Code and Hacks

Stuff I've stumbled on or figured out... mostly Perl, Linux, Mac and Cygwin.

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Perl hacker, investor and entrepreneur.

Wednesday, October 21, 2009

Making Catalyst Debug Logs Really Be Quiet

I have recently been adding and updating tests to my biggest Catalyst project and have been a bit perplexed by the debugging particular that I was seeing any of it! Generally, I like to see all that output scroll by, but when running Test::WWW::Mechanize::Catalyst tests over and over again, it just clutters things and obfuscates any failures.

I had removed -Debug from the plugin list and tried CATALYST_DEBUG=0 env variable, but I continued to see a lot of the debug messages. After a bit of googling, I finally learned that this was a feature.

The -Debug flag and CATALYST_DEBUG env variable are just for the internal Catalyst debug logs. What I needed to do was to set the log levels with MyApp->log->levels to control what is dumped with $c->log->debug and its brethren. In general, I want my custom debugging and the internal Catalyst debugging to be tied together, so I added the following to lib/ after __PACKAGE__->setup:

__PACKAGE__->log->levels( qw/info warn error fatal/ ) unless __PACKAGE__->debug;

Now, if I run the server with -d or do something like "CATALYST_DEBUG=1 prove -l t" I see all the usual log message, otherwise I get nice clean test output.

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Wednesday, October 14, 2009

Moving to a Mac... which Perl?

We'll after neglecting this blog for quite some time, I'm now back. I had to swap my laptop during the summer, and I decided to give one of the MacBook Pros a try. So I'll be adding Perl on the Mac and the Mac in general to the topics covered here. My first dilemma with the new Mac was which perl to use.

  • Leopard only had 5.8 installed, and I've been hooked on 5.10 for a while now. (Snow Leopard has added 5.10, but by the time I got the upgrade I was commited to the ideal of keeping the system perl separate from my development perl.)
  • Having come from Arch Linux, I stumbled upon and really liked Arch OS/X. Unfortunately, it appears that it isn't as well tested as MacPorts. In order to build any Perl modules that us XS with the Arch OS/X perl, I needed to use:
    $ perl Makefile.PL \
        LDDLFLAGS="-arch x86_64 -arch i386 -arch ppc \
                 -bundle -undefined dynamic_lookup -L/usr/local/lib" \  
        LDFLAGS="-arch x86_64 -arch i386 -arch ppc -L/usr/local/lib" \
        CCFLAGS="-arch x86_64 -arch i386 -arch ppc -g -pipe \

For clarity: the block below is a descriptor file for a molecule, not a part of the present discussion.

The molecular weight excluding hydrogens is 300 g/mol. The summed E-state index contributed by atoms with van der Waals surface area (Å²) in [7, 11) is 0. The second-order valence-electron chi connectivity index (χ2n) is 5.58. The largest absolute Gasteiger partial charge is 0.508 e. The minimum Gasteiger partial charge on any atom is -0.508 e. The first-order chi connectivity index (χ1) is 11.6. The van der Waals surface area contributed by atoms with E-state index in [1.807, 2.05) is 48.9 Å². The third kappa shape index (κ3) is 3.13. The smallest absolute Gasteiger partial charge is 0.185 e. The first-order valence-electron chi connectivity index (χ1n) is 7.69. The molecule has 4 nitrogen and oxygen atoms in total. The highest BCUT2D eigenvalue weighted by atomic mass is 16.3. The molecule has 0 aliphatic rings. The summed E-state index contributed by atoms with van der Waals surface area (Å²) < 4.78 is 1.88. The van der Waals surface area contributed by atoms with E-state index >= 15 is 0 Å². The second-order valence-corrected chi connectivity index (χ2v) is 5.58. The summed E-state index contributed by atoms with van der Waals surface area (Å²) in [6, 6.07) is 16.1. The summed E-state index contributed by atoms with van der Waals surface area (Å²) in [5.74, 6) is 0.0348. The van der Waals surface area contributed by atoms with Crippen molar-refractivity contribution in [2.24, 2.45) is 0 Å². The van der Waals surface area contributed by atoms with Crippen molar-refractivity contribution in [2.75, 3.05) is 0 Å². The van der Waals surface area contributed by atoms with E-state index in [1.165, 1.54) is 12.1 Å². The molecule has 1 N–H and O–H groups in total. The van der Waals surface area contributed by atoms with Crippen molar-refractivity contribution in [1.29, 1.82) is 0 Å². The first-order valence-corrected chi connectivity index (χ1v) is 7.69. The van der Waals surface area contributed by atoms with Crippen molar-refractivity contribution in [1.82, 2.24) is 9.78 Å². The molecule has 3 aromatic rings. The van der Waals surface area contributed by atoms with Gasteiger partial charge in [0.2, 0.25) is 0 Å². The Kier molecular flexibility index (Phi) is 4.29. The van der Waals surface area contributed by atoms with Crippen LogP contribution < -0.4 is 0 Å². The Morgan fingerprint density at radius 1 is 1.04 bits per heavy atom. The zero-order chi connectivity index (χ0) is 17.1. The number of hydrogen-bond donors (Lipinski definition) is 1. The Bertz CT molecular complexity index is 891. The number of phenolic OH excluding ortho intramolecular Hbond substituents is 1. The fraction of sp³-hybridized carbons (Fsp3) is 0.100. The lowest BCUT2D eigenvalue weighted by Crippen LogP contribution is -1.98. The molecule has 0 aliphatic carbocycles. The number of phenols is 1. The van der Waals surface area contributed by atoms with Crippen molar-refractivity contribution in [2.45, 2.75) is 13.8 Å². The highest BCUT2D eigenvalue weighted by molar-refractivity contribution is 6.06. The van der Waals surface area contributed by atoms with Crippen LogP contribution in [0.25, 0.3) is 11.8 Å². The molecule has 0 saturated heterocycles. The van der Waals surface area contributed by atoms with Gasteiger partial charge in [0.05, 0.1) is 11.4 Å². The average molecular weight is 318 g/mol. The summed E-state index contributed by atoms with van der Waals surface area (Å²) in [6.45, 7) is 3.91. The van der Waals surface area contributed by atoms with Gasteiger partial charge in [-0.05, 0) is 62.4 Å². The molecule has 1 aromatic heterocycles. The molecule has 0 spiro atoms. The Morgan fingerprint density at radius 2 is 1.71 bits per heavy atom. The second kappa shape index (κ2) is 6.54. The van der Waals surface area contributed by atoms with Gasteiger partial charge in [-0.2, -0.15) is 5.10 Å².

-fno-common -DPERL_DARWIN -fno-strict-aliasing \
                 -I/usr/local/include -I." \
    Ummm... I don't think so! While I created an bash alias for it, cpan/cpanp where requiring constant tweaks. I assume I could have exported those variable from my bashrc, but I would rather avoid global changes like that.
  • Next I tried compiling my own perl. I ended up doing it several times as I learned where to put it, and realized I had forgotten to enable things like threads. This really seems to be the best way to go, but I would rather someone else keep up with security patches, new versions, etc.
  • So finally I tried MacPorts. So far so good. I have had trouble remembering to check the variants (port variants <port-file>), but otherwise thumbs up.

One thing I realized that I want, is a record of all the ports that I have installed (not a list of all the installed ports, just those that I had purposely installed). So, I wrote a short bash script that I stuck in ~/bin/port to keep a log:


case "$1" in
  install|uninstall|upgrade|activate )
      echo "`date` $@" >> ~/.macports.log

/opt/local/bin/port $@

Now anytime I run port install perl5.10 +shared +threads it is added to a log file. Rebuilding the system should be a snap. (I'm sure I could have gotten this by grepping for sudo and port install from the /var/log/system.log* files, but I like having it all in one place and not worrying about log files being rotated out.)

One other tweak I need to make, was for CPANPLUS. I wanted to be able to install modules in either the system perl (by running /usr/bin/cpanp) or the MacPort perl (/opt/local/bin/cpanp), but both of those read my user config file (~/.cpanplus/lib/CPANPLUS/Config/ which need a full path for perlwrapper => '/usr/bin/cpanp-run-perl'. So I moved just that part of the config to the system config file by runnning the following in each cpanp:

$ s save system
$ s edit system

Then removing everything but the perlwrapper configuration. And finally taking the perlwrapper configuration out of my file. One other thing I needed to do to make 5.10 the default perl. MacPort defaults to perl5.8, but the following took care of that:

$ cd /opt/local/bin
$ sudo mv perl perl.bak
$ sudo cp perl-5.10 perl
# make cpanp -> cpanp-5.10, etc.
$ for i in *-5.10 ; do x=${i%%-5.10} ;  sudo mv $x $x-5.8 ; sudo ln -s $i $x ; done 

I see Python has a python_select port-file. Maybe we need something like that for Perl.

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